The concept of Steam tags should be fairly self-explanatory. You can swing by any game listed in Steam’s store and label it with pretty much any word you choose (though swear words will apparently be “filtered out.”)
I’m having quite a good time with it. I’ve already tagged Alpha Protocol as “underrated” “beard simulator,” X: Rebirth as “broken” “unoptimised” “garbage” and Dark Souls as, of course, “praise the sun!” I was also delighted to find Barbie Dreamhouse Party already tagged with “horror.” The system works.
You can also browse by popular tags, which might actually be helpful if you want to find all the games that allow local co-op, or titles that share a cyberpunk theme or something.
Tags will be written in whatever language you have Steam set to. So, in Valve’s own example, if you have the language set to Danish you’ll see popular tags from other Danish language users.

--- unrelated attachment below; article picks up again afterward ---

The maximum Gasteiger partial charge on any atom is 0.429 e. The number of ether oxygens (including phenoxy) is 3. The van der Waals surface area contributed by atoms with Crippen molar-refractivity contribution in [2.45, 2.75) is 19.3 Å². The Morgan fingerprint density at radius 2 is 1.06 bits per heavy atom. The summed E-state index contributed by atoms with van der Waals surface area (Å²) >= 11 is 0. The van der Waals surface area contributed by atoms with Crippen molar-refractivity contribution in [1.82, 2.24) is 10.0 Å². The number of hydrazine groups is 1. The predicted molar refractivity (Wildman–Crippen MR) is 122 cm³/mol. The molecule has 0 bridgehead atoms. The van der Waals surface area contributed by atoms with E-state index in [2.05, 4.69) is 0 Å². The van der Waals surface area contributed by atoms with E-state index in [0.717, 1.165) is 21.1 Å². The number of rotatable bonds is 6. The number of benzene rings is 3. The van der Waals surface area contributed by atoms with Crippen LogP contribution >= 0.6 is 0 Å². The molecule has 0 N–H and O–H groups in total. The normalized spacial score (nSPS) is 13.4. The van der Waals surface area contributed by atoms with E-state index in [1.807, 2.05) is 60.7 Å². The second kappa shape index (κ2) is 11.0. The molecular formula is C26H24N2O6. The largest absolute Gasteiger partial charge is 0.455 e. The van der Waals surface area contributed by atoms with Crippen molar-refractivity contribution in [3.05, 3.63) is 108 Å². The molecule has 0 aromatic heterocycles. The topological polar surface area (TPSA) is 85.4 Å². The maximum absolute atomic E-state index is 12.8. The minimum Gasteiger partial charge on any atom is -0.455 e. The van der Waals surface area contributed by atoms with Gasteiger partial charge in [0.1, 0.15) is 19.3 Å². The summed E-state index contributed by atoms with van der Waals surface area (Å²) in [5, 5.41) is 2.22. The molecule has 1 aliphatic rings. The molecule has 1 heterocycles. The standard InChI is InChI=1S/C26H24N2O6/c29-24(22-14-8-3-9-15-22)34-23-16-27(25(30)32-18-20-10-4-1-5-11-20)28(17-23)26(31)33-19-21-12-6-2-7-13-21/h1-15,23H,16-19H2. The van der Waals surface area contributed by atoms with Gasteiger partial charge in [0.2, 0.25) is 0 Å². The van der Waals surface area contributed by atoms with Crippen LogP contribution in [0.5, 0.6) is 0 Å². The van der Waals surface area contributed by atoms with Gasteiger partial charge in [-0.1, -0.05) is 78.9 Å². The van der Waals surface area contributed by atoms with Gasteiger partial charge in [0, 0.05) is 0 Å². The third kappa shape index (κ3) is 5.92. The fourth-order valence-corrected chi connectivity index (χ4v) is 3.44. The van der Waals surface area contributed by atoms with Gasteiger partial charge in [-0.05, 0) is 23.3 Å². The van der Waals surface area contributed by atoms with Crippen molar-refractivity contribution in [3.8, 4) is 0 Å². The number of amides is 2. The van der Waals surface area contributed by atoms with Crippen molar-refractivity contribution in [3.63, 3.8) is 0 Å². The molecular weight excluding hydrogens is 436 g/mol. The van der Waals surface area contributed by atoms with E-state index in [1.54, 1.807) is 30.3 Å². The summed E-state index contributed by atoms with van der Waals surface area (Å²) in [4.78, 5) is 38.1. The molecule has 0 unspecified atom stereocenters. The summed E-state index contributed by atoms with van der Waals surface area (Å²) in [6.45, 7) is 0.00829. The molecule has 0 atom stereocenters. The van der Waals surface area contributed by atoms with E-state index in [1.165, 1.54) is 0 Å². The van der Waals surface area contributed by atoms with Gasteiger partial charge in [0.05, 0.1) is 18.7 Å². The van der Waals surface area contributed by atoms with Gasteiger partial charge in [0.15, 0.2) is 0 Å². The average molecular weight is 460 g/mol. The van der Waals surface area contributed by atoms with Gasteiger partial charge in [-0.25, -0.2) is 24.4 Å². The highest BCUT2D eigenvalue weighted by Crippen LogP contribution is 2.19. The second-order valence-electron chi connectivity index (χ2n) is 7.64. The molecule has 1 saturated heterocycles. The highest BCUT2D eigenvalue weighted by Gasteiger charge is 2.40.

The FAQ for developers (at the bottom of the tag information page linked to at the start of this article) seems to suggest that there won’t be much recourse against people labelling your game as terrible. “Tags can be a good indicator of when there is a mismatch between how you perceive your game, and how your game is perceived by customers,” it says.
That’s all in good fun for titles that are objectively broken, but maaaay be open to abuse. Gone Home’s dev seems to bethough.